A far-reaching measure to deregulate Maryland's banking industry, which swept through the Senate over a week ago, was greeted with skepticism in the House today as opponents subjected it to a barrage of hostile questions and motions designed to stall it.

House leaders said that the bill, pushed by Gov. Harry Hughes, the banking industry and key members of the legislature, could come up a few votes short of the 71 needed for passage because of growing concern that the bill gives too much to the banks.

The measure, designed to make Maryland as competitive in the banking world as deregulated Delaware and Virginia, would allow banks and other credit institutions, such as Sears and Hechts, to charge a variety of new fees, including a membership fee on credit cards.

It would also allow banks to charge variable interest rates on consumer loans, would give lenders the option of eliminating a 25-day interest-free period for those making credit card purchases, and would ease restrictions on banks in cases of repossessions. Banking lobbyists had called the measure a "jobs bill" designed to improve the economic climate.

"It's a lousy bill," said Del. Constance A. Morella (R-Montgomery) as she listened to debate today on amendments to it. "It's not a probusiness bill; it's a probank bill. It's wide open." Morella, who voted last year for a bank-sponsored measure increasing the state's interest ceiling to 24 percent, opposes the Hughes-sponsored bill.

House Majority Leader Donald B. Robertson spent most of today trying to tally votes for passage. "It's a big bill dealing with an important subject matter and they don't feel comfortable with it. We've known it's iffy for a while," he said.

"I think people are reading that there's too much of a giveaway in the thing," said Del. Casper R. Taylor Jr., one of the floor leaders on the bill. Taylor held an open telephone line throughout today's debate to Hughes administration officials who had helped draft the bill.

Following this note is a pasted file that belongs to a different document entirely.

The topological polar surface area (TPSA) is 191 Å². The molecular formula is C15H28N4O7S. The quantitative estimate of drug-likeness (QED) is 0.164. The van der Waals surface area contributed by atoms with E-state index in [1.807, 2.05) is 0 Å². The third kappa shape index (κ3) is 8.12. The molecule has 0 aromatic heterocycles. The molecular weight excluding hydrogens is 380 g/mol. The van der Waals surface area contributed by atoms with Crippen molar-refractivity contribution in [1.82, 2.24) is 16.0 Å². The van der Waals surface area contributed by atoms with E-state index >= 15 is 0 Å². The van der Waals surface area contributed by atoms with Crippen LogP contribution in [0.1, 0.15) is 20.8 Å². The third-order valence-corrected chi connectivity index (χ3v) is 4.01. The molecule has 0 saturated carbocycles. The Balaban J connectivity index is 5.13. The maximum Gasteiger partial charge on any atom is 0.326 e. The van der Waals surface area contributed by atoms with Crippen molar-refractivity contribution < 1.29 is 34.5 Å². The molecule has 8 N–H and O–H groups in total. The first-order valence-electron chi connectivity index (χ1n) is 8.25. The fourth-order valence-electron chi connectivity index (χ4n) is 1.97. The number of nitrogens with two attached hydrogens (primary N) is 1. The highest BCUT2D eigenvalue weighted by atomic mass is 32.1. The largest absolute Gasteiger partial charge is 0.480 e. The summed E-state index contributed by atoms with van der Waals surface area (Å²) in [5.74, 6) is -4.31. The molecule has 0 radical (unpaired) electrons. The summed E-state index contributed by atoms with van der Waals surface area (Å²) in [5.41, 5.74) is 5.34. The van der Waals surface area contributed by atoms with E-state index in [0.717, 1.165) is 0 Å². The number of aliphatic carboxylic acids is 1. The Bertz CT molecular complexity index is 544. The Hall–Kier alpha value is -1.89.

Opponents of the bill, primarily Prince George's and Montgomery county and Baltimore legislators, said that they will try hard to kill the bill when it comes up for final approval, probably tomorrow.

"There's a group of legislators who think the bill stinks," said Del. Michael Gordon (D-Montgomery), who helped organize today's effort to pick apart the bill with dozens of questions. "We're trying to make sure everyone knows exactly what this bill will do when they vote for it."

As of today, House leaders said that fewer than 60 delegates were willing to say they would vote for the measure, with as many as 40 or more saying they were unsure.

Throughout the debate, House Speaker Benjamin L. Cardin, who helped draft some "consumer amendments" into the bill, had his lieutenants patrolling the floor and the House lounge to pick up votes and hold onto others.

Working off a nine page list of questions, the opponents flooded the floor leader of the bill, Economic Matters Committee Chairman Frederick Rummage, with dozens of questions about current state laws, Delaware laws, interest rates and the intricacies of the bill.

Sitting in the balcony above Rummage were chief lobbyists for the Maryland Bankers Association, Choice credit cards and other financial institutions, and key members of Hughes staff.

"This is a way to get around the 24 percent interest ceiling," said Del. Joseph Vallario (D-Prince George's) of the membership, billing and transfer fees permitted for the first time by this bill. "All these fees should be included under the interest ceiling."